A genetic linkage map was previously constructed for watermelon using a wide testcross population [{Plant Accession Griffin 14113; Citrullus lanatus var. citroides (L.H. Baiely) Mansf.} × the watermelon cultivar New Hampshire Midget; NHM {(Citrullus lanatus (Thunb.) Matsum. & Nakai var. lanatus)} × United States Plant Introduction (PI) 386015 {Citrullus colocynthis (L.) Schrad.}]. One-hundred forty-six markers [randomly amplified polymorphic DNA (RAPD), intersimple sequence repeat (ISSR), amplified fragment length polymorphism (AFLP), and sequence-related amplified polymorphism (SRAP) markers] unique to NHM and representing different linkage groups on the map were tested for polymorphism among 24 watermelon cultivars limited in genetic diversity. Five (9.4%) of 53 RAPD, six (40.0%) of 15 ISSR, 30 (81.0%) of 37 AFLP, and 33 (80.5%) of 41 SRAP markers tested produced polymorphism among the 24 cultivars. The polymorphic markers used in this study are scattered throughout the watermelon genome. However, a large number (19 of the 30) of AFLP markers clustered on one linkage group on the map. The SRAP markers proved to be most effective in producing polymorphism and in representing different linkage regions of watermelon genome. The polymorphic markers represent all 10 large linkage groups and five of the nine small linkage groups (altogether 15 of 19 linkage groups) of the genetic linkage map constructed so far for watermelon. These polymorphic markers can be useful in DNA fingerprinting of cultivars, in testing seed purity of breeding lines, and in identifying triploid (seedless) hybrid watermelons derived from crosses between closely related tetraploid and diploid lines.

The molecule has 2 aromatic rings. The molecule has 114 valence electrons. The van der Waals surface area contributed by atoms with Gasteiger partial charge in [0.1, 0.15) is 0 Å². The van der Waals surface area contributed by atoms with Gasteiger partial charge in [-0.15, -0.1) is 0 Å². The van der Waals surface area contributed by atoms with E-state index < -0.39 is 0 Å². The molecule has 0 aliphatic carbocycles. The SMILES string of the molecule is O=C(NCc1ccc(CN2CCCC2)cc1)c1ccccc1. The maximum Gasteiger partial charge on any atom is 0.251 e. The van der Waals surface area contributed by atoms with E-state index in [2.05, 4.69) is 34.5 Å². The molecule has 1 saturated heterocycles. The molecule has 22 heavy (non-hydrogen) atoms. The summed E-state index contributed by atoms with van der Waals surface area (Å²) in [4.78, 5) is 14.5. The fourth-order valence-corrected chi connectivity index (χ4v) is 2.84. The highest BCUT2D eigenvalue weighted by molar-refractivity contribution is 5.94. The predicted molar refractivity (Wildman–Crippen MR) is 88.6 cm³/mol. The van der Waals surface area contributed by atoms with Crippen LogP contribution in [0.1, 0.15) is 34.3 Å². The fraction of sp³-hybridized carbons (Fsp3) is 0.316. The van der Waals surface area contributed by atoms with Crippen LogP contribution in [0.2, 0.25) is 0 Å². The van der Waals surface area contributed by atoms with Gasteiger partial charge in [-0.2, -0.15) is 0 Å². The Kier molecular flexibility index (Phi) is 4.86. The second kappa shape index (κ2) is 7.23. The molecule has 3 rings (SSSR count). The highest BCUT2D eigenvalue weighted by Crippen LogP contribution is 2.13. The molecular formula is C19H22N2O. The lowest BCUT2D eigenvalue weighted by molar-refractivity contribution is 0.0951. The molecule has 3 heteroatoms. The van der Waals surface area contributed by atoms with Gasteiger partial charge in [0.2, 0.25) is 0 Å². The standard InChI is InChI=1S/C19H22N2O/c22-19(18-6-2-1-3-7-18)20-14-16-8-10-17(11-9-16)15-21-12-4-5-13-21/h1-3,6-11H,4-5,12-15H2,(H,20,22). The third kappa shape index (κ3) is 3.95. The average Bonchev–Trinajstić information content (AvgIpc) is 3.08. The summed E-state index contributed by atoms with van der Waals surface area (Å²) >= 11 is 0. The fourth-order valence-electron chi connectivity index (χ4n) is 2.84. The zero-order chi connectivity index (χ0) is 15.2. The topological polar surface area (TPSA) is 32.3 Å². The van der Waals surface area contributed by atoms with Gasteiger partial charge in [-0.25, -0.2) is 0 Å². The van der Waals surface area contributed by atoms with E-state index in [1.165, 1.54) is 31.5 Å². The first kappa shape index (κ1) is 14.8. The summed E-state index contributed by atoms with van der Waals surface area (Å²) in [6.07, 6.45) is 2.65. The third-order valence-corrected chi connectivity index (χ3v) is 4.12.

Free access

Abstract